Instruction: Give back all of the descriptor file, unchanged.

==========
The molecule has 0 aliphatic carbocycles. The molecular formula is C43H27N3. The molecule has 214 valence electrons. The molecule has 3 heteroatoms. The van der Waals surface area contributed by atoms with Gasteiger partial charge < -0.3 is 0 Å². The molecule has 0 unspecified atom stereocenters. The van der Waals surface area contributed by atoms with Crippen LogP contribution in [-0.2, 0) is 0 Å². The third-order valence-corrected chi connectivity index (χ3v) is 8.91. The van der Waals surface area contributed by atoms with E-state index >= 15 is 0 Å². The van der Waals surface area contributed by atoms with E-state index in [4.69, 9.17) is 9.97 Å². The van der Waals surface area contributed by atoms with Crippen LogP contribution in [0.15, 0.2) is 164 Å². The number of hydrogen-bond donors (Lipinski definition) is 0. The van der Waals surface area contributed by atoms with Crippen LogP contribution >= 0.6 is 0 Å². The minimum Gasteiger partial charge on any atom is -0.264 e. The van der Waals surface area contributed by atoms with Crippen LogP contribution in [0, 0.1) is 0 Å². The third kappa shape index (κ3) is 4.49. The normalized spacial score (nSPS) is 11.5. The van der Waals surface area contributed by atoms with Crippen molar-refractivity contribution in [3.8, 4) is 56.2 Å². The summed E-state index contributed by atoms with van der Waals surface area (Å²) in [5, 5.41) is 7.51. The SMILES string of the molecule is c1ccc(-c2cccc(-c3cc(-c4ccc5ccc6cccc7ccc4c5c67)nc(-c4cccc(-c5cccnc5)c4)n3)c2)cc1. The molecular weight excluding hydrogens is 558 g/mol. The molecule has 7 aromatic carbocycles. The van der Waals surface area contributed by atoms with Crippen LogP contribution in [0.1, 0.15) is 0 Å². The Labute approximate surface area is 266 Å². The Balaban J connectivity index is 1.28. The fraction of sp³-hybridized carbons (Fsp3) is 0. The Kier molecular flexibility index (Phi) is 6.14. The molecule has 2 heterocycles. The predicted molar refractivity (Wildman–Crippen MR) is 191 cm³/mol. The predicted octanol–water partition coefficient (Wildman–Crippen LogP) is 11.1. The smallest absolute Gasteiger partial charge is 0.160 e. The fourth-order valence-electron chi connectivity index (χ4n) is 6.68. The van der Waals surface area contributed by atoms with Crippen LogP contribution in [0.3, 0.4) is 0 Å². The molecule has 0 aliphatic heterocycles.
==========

The molecule has 0 aliphatic carbocycles. The molecular formula is C43H27N3. The molecule has 214 valence electrons. The molecule has 3 heteroatoms. The van der Waals surface area contributed by atoms with Gasteiger partial charge < -0.3 is 0 Å². The molecule has 0 unspecified atom stereocenters. The van der Waals surface area contributed by atoms with Crippen LogP contribution in [-0.2, 0) is 0 Å². The third-order valence-corrected chi connectivity index (χ3v) is 8.91. The van der Waals surface area contributed by atoms with E-state index >= 15 is 0 Å². The van der Waals surface area contributed by atoms with E-state index in [4.69, 9.17) is 9.97 Å². The van der Waals surface area contributed by atoms with Crippen LogP contribution in [0.15, 0.2) is 164 Å². The number of hydrogen-bond donors (Lipinski definition) is 0. The van der Waals surface area contributed by atoms with Crippen LogP contribution >= 0.6 is 0 Å². The minimum Gasteiger partial charge on any atom is -0.264 e. The van der Waals surface area contributed by atoms with Crippen LogP contribution in [0, 0.1) is 0 Å². The third kappa shape index (κ3) is 4.49. The normalized spacial score (nSPS) is 11.5. The van der Waals surface area contributed by atoms with Crippen molar-refractivity contribution in [3.8, 4) is 56.2 Å². The summed E-state index contributed by atoms with van der Waals surface area (Å²) in [5, 5.41) is 7.51. The SMILES string of the molecule is c1ccc(-c2cccc(-c3cc(-c4ccc5ccc6cccc7ccc4c5c67)nc(-c4cccc(-c5cccnc5)c4)n3)c2)cc1. The molecular weight excluding hydrogens is 558 g/mol. The molecule has 7 aromatic carbocycles. The van der Waals surface area contributed by atoms with Crippen LogP contribution in [0.1, 0.15) is 0 Å². The Labute approximate surface area is 266 Å². The Balaban J connectivity index is 1.28. The fraction of sp³-hybridized carbons (Fsp3) is 0. The Kier molecular flexibility index (Phi) is 6.14. The molecule has 2 heterocycles. The predicted molar refractivity (Wildman–Crippen MR) is 191 cm³/mol. The predicted octanol–water partition coefficient (Wildman–Crippen LogP) is 11.1. The smallest absolute Gasteiger partial charge is 0.160 e. The fourth-order valence-electron chi connectivity index (χ4n) is 6.68. The van der Waals surface area contributed by atoms with Crippen LogP contribution in [0.3, 0.4) is 0 Å². The molecule has 0 aliphatic heterocycles.